For some, it’s pint-fueled commiseration in a dank, dark pub. For others, uplifting cocktails in a glass cafĂ©.

Wherever it is, when you connect with souls who’ve adopted the same venue, you bond through that beloved geography. Sometimes with characters you couldn’t stand in a meeting, subway, or checkout line.

Members of an easy club, postponing tomorrow until closing time.

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*The Face Zone is also a live show with music.

Friday, March 27, 2020

In the Moodlight

Atmosphere is everything. The psychological medium in which all situations unfold. The difference between loving and leaving a party. Passing or failing the test. Between that first kiss and another hug.

And nothing affects atmosphere so much as lighting. Stick employees under fluorescent tubes, and they’re reduced to serial numbers who dread every task. The same job near a sunny window is instantly more tolerable, more humane. Deep-red lava lamps move me to smoke a flower. Switch to blacklight, and chewing a mushroom’s more like it.

Ambience is an underutilized variable in our daily life—such a simple, overlooked way of elevating the mundane. Give it a try. Put a strobe in the shower. Hang a disco ball over your desk. Leave the string of Christmas blinkers up. Get your glasses rainbow tinted.

Because living in grayscale inspires a less colorful existence.

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*The Face Zone is also a live show with music.

Friday, January 31, 2020


JR was my uncle’s Dachshund, an adorable little brown hot dog—who bit me on the mouth. At just four years of age, that was to be my first of many unfortunate canine encounters.

A high-school friend’s West Highland White Terrier, Rudy, would go one hundred percent berserk when I came over. If we wanted to hang out there, her parents had to physically restrain Rudy—an otherwise lovely animal—until we escaped to the basement rec room. Even then, he would pace and snarl along the other side of the door for the entire visit, and remember: dog time is seven times ours, so that pooch had some committed animosity for me.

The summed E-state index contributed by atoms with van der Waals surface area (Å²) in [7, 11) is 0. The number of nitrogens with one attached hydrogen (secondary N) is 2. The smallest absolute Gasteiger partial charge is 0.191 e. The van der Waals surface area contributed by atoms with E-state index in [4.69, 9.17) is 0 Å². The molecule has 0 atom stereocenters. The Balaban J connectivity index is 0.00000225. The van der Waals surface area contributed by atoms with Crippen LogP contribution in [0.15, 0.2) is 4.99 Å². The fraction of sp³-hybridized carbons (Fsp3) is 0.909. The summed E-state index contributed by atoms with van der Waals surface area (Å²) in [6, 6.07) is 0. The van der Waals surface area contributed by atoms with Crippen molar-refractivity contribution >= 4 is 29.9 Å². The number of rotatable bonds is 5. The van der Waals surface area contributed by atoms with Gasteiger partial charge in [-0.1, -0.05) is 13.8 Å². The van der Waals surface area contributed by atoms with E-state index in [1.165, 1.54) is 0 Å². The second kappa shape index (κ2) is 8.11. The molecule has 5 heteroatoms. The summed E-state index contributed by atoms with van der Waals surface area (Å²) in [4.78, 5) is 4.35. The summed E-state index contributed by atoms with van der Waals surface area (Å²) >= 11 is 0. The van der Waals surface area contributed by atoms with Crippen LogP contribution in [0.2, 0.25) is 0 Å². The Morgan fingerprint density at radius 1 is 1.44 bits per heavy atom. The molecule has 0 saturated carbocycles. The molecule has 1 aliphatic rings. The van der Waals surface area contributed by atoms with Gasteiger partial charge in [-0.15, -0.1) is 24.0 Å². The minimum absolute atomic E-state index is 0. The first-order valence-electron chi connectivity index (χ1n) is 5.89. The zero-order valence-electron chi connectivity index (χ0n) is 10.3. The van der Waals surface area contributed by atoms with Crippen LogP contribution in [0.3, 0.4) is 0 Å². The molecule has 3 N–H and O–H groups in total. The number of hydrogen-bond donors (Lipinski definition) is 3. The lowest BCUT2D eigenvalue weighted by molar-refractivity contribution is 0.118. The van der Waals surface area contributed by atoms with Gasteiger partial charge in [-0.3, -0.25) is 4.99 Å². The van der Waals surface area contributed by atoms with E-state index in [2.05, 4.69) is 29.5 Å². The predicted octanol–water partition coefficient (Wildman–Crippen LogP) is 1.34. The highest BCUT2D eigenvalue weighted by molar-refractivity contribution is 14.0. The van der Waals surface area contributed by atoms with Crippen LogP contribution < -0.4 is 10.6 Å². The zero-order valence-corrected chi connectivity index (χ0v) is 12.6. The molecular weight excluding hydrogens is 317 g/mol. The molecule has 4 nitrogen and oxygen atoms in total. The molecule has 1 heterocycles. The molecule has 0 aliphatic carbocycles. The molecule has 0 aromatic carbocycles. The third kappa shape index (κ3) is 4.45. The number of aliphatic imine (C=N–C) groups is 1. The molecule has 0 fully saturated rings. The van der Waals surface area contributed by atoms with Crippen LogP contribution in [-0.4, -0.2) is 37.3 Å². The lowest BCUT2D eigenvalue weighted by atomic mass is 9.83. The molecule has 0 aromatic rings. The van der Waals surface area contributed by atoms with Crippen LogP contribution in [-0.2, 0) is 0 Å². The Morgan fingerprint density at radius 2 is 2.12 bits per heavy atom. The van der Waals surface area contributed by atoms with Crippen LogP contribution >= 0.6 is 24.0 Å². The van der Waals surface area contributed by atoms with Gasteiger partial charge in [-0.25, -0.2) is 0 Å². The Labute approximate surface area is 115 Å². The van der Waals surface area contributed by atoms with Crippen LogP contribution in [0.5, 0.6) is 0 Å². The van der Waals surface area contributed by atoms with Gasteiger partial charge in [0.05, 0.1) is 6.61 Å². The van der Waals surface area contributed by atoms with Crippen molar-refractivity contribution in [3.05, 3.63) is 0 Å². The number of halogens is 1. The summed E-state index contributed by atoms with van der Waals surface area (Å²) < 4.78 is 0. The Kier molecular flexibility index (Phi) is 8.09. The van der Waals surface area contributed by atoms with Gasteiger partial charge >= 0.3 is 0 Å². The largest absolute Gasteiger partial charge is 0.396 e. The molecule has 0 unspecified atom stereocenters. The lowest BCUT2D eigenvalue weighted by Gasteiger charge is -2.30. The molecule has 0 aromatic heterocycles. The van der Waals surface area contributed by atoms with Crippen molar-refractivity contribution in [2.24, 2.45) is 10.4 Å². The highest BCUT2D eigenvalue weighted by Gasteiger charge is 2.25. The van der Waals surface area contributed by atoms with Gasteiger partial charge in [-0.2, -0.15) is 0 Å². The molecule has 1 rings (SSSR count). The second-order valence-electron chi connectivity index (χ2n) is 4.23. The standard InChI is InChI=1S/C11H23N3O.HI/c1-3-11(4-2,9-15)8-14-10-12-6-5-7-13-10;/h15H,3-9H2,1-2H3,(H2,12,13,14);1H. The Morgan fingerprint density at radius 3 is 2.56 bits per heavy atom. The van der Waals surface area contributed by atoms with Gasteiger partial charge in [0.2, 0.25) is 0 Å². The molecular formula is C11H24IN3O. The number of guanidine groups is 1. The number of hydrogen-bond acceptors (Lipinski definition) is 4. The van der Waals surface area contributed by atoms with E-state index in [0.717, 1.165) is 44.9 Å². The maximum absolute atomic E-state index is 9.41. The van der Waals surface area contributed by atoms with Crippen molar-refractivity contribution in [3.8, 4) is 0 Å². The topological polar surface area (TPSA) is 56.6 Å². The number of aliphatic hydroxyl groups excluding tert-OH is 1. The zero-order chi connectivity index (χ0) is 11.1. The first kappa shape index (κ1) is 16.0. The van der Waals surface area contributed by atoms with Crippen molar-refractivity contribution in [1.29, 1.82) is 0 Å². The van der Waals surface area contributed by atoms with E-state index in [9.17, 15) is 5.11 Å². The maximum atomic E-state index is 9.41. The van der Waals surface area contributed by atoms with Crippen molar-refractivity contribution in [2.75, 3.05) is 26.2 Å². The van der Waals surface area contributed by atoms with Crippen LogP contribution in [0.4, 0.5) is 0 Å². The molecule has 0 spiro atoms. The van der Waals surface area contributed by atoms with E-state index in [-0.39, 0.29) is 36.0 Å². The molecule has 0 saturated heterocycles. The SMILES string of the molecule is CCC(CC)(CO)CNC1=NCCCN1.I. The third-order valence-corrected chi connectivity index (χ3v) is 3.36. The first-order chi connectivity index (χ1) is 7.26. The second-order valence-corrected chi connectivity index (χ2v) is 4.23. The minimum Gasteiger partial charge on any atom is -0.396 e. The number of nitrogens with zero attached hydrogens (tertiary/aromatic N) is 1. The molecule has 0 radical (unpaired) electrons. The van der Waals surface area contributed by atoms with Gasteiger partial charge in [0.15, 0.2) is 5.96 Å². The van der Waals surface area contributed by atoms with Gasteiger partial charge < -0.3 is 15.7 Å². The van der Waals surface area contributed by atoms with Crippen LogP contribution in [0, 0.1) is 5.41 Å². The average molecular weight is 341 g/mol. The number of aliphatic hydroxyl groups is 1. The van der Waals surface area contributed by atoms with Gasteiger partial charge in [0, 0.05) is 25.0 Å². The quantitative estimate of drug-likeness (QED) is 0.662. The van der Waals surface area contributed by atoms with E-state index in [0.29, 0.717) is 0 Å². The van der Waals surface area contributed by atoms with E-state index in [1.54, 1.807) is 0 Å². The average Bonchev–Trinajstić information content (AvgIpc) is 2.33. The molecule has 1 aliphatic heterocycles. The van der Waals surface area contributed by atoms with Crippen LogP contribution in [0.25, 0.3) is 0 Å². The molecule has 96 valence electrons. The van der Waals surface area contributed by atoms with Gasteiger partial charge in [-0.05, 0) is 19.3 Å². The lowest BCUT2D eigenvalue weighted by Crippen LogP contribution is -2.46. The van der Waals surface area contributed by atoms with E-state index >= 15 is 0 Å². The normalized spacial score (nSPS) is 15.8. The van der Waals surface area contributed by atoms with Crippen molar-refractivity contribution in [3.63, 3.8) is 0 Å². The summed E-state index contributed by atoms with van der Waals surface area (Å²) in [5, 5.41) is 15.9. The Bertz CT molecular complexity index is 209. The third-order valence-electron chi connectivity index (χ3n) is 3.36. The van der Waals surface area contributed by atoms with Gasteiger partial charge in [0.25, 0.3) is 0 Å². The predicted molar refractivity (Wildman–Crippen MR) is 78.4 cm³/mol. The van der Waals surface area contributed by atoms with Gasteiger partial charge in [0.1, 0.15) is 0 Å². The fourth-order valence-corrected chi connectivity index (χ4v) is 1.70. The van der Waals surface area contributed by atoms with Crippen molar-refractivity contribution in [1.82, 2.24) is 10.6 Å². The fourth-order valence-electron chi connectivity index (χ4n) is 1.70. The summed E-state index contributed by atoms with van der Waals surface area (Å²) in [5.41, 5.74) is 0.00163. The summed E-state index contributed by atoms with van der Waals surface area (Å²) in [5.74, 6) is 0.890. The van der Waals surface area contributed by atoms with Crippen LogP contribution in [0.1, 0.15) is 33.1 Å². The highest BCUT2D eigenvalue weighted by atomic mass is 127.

During college, there was Cinnamon. Such a sweet name for such a sweet-looking white-and-copper Spaniel. An interesting case, this one. She would bare teeth when I tried to leave! It got so that her owner had to create a diversion while I ran for the exit. On lucky occasions where I found her asleep, I would tiptoe past to the front door like an escaping prisoner shuffling around a tired but vicious guard. Named Cinnamon.

Is it any wonder I’m a cat person after such a Pavlovian history?

There have been exceptions, I admit. Lily, my aunt’s Beagle-Pointer mix, is as amiable and chill as they come. A colleague has a Basset Hound named Emmylou who just wants to flop near me and score a treat once in a while. I also have an unlikely fascination with Neapolitan Mastiffs because their faces look like drawn curtains of pure droop. Even met one called Blue in a pet store. Despite his murderous gargoyle likeness, he simply lacked the energy to give a shit. Only six months old, and it still took all his effort just to sit there and drool. It was kind of Zen.

That said, maybe it’s time to reexamine my aversion. If some are OK, couldn’t any of them be a Lily, an Emmylou, or a Blue under different circumstances? Not knowing better as a kindergartener, I did in fact get down on the floor and touch my nose to JR’s before he tried to eat my lips. And Rudy probably wanted to kill me because I arrived in an overwhelming Halloween costume our first meeting. Still trying to figure out what was up Cinnamon’s ass, but it could have been my tension, my own aura of mistrust triggering a negative feedback loop.

The way people’s reactions range from ugly to uplifting depending on my approach.

We get what we give in this circular life.